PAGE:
Etymology of honorific particle jI

Whitney Cox wmcox at UCHICAGO.EDU
Thu Jun 23 16:35:20 UTC 2005

I thought that Prof. Kapstein's earlier suggestion made some 
good semantic sense, and the Nepali parallel was helpful; 
nevertheless,  I had long thought that jii was derived from 
skt. aarya.  Such at least is the suggestion of Nehru's 
Discovery of India, where Pandit-ji [sic!] in a footnote 
somewhere so derives it on the authority of some Indologist 
(I don't have a copy of the book to hand, so I can't give 
the reference for the moment.)

So maybe aarya => M.I. ayya/ajja....=> jii.  I admit that 
I'm at a loss to explain the vowel here, though maybe M.K.'s 
parallel can help here.  If Nepali jyuu comes from the same 
source (rather than jiiv), and we presume an -u stem change 
(like in Apabhra.m"sa or B.H.S.), we're then just an elided 
initial away from the form...


---- Original message ----
>Date: Thu, 23 Jun 2005 18:18:56 +0200
>From: Artur Karp <karp at UW.EDU.PL>  
>Subject: Re: Etymology of honorific particle jI  
>At 17:08 2005-06-23, you wrote:
>>It will seem less counter-intuitive if one
>>recalls not an imperative, but the Buddhist Skt expression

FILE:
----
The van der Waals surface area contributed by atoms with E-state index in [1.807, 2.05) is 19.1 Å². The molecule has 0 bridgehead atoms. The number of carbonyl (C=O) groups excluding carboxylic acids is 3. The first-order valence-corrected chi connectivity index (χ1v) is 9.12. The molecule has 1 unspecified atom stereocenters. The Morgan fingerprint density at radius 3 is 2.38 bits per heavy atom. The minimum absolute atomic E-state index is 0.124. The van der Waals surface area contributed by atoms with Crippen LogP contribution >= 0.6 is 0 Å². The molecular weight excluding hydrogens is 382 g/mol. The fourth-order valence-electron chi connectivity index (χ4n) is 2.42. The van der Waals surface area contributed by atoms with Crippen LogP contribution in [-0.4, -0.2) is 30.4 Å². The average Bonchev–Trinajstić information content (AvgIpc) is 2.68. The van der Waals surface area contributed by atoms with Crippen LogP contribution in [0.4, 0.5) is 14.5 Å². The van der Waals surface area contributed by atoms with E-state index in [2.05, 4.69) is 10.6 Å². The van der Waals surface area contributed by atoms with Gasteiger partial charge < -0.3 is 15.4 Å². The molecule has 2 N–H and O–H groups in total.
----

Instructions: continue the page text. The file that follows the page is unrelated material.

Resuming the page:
>>ayu.smant, "(long-)lived." used as an honorific
>>term of address throughout the Mahaayaana suutra
>>literature. The etymology seems sure when
>>one considers the Nepali form -jyuu, where the labial
>>of jiiv- is clearly preserved.
>>Matthew Kapstein
>Thanks for your comment. I'd say the use of the 
Pali/Buddhist Skt 
>expressions Ayasmant/AyuSmant is contextually quite 
limited.JI, on the 
>contrary, has a very wide field of usage. I would still 
like to see 
>equivalents of modern Hindi usage in Sanskrit or Prakrit 
(even Apabhramsha) 
>texts. Are there any attested? I just looked for 'jIva' in 
the text of 
>Svapnavasavadatta and Abhijnanasakuntala and found it used 
for not more 
>than 10 times, in one phrase: ciraM jIva/jIvatu.
>Artur K.

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